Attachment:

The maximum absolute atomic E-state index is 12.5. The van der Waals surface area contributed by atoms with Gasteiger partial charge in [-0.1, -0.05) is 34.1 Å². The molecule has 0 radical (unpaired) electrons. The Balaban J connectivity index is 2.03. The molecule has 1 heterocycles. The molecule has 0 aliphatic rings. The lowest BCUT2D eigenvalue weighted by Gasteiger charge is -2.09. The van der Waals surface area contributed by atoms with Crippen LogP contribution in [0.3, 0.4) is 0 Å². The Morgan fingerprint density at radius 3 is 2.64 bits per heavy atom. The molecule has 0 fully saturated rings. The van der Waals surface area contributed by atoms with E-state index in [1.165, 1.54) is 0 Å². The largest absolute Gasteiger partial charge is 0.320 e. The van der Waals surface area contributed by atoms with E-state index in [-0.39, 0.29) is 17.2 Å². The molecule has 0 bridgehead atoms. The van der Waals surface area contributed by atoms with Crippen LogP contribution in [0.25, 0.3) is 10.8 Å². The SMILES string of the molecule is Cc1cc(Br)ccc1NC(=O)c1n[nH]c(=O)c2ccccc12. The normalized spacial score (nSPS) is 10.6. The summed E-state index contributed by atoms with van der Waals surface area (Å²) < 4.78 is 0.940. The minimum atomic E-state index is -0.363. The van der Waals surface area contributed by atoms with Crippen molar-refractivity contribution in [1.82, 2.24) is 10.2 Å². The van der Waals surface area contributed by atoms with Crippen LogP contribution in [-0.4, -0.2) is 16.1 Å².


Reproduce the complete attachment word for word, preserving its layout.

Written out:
The maximum absolute atomic E-state index is 12.5. The van der Waals surface area contributed by atoms with Gasteiger partial charge in [-0.1, -0.05) is 34.1 Å². The molecule has 0 radical (unpaired) electrons. The Balaban J connectivity index is 2.03. The molecule has 1 heterocycles. The molecule has 0 aliphatic rings. The lowest BCUT2D eigenvalue weighted by Gasteiger charge is -2.09. The van der Waals surface area contributed by atoms with Crippen LogP contribution in [0.3, 0.4) is 0 Å². The Morgan fingerprint density at radius 3 is 2.64 bits per heavy atom. The molecule has 0 fully saturated rings. The van der Waals surface area contributed by atoms with E-state index in [1.165, 1.54) is 0 Å². The largest absolute Gasteiger partial charge is 0.320 e. The van der Waals surface area contributed by atoms with E-state index in [-0.39, 0.29) is 17.2 Å². The molecule has 0 bridgehead atoms. The van der Waals surface area contributed by atoms with Crippen LogP contribution in [0.25, 0.3) is 10.8 Å². The SMILES string of the molecule is Cc1cc(Br)ccc1NC(=O)c1n[nH]c(=O)c2ccccc12. The normalized spacial score (nSPS) is 10.6. The summed E-state index contributed by atoms with van der Waals surface area (Å²) < 4.78 is 0.940. The minimum atomic E-state index is -0.363. The van der Waals surface area contributed by atoms with Crippen molar-refractivity contribution in [1.82, 2.24) is 10.2 Å². The van der Waals surface area contributed by atoms with Crippen LogP contribution in [-0.4, -0.2) is 16.1 Å².